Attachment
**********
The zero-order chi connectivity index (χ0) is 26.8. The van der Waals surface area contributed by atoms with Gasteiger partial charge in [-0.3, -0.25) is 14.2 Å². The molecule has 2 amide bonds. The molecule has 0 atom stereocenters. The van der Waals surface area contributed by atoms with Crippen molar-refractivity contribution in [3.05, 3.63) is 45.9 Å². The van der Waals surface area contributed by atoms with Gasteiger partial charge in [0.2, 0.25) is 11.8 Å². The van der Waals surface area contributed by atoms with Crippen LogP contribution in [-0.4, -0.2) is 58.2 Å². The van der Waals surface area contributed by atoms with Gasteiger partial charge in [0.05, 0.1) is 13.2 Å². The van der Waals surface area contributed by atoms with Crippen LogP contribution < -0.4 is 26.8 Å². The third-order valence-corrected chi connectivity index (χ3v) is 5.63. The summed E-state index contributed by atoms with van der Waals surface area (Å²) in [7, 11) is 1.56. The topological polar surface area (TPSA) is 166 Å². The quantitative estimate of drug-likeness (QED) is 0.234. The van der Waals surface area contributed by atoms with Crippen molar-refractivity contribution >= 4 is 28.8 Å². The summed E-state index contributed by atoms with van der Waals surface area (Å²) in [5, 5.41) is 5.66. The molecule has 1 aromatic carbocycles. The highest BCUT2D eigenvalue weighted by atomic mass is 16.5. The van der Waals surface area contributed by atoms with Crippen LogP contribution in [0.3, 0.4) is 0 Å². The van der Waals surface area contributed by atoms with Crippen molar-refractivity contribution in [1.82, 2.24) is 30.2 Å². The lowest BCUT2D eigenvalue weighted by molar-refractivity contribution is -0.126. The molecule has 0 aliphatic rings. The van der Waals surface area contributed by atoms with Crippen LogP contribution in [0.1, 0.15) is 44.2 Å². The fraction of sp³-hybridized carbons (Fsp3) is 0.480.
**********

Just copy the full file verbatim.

The zero-order chi connectivity index (χ0) is 26.8. The van der Waals surface area contributed by atoms with Gasteiger partial charge in [-0.3, -0.25) is 14.2 Å². The molecule has 2 amide bonds. The molecule has 0 atom stereocenters. The van der Waals surface area contributed by atoms with Crippen molar-refractivity contribution in [3.05, 3.63) is 45.9 Å². The van der Waals surface area contributed by atoms with Gasteiger partial charge in [0.2, 0.25) is 11.8 Å². The van der Waals surface area contributed by atoms with Crippen LogP contribution in [-0.4, -0.2) is 58.2 Å². The van der Waals surface area contributed by atoms with Gasteiger partial charge in [0.05, 0.1) is 13.2 Å². The van der Waals surface area contributed by atoms with Crippen LogP contribution < -0.4 is 26.8 Å². The third-order valence-corrected chi connectivity index (χ3v) is 5.63. The summed E-state index contributed by atoms with van der Waals surface area (Å²) in [7, 11) is 1.56. The topological polar surface area (TPSA) is 166 Å². The quantitative estimate of drug-likeness (QED) is 0.234. The van der Waals surface area contributed by atoms with Crippen molar-refractivity contribution >= 4 is 28.8 Å². The summed E-state index contributed by atoms with van der Waals surface area (Å²) in [5, 5.41) is 5.66. The molecule has 1 aromatic carbocycles. The highest BCUT2D eigenvalue weighted by atomic mass is 16.5. The van der Waals surface area contributed by atoms with Crippen LogP contribution in [0.3, 0.4) is 0 Å². The van der Waals surface area contributed by atoms with Crippen molar-refractivity contribution in [1.82, 2.24) is 30.2 Å². The lowest BCUT2D eigenvalue weighted by molar-refractivity contribution is -0.126. The molecule has 0 aliphatic rings. The van der Waals surface area contributed by atoms with Crippen LogP contribution in [0.1, 0.15) is 44.2 Å². The fraction of sp³-hybridized carbons (Fsp3) is 0.480.